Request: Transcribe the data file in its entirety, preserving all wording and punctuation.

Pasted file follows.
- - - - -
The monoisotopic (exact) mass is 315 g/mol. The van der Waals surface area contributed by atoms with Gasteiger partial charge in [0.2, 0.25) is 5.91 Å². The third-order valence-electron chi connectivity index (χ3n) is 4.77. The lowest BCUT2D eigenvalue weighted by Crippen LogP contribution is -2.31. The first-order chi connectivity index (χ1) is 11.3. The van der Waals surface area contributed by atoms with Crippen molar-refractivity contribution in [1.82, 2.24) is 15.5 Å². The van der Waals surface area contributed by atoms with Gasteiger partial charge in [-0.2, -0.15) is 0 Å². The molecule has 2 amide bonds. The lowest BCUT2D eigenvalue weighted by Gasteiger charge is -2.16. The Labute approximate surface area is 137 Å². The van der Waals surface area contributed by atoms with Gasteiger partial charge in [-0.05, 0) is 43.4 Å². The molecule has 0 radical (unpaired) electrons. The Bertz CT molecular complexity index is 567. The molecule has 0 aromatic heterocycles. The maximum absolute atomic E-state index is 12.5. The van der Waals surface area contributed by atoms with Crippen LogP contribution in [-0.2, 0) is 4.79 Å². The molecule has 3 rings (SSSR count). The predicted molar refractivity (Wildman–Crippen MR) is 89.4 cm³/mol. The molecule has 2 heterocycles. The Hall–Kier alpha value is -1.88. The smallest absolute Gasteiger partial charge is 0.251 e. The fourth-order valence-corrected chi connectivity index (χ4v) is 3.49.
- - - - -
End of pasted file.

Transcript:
The monoisotopic (exact) mass is 315 g/mol. The van der Waals surface area contributed by atoms with Gasteiger partial charge in [0.2, 0.25) is 5.91 Å². The third-order valence-electron chi connectivity index (χ3n) is 4.77. The lowest BCUT2D eigenvalue weighted by Crippen LogP contribution is -2.31. The first-order chi connectivity index (χ1) is 11.3. The van der Waals surface area contributed by atoms with Crippen molar-refractivity contribution in [1.82, 2.24) is 15.5 Å². The van der Waals surface area contributed by atoms with Gasteiger partial charge in [-0.2, -0.15) is 0 Å². The molecule has 2 amide bonds. The lowest BCUT2D eigenvalue weighted by Gasteiger charge is -2.16. The Labute approximate surface area is 137 Å². The van der Waals surface area contributed by atoms with Gasteiger partial charge in [-0.05, 0) is 43.4 Å². The molecule has 0 radical (unpaired) electrons. The Bertz CT molecular complexity index is 567. The molecule has 0 aromatic heterocycles. The maximum absolute atomic E-state index is 12.5. The van der Waals surface area contributed by atoms with Crippen LogP contribution in [-0.2, 0) is 4.79 Å². The molecule has 3 rings (SSSR count). The predicted molar refractivity (Wildman–Crippen MR) is 89.4 cm³/mol. The molecule has 2 heterocycles. The Hall–Kier alpha value is -1.88. The smallest absolute Gasteiger partial charge is 0.251 e. The fourth-order valence-corrected chi connectivity index (χ4v) is 3.49.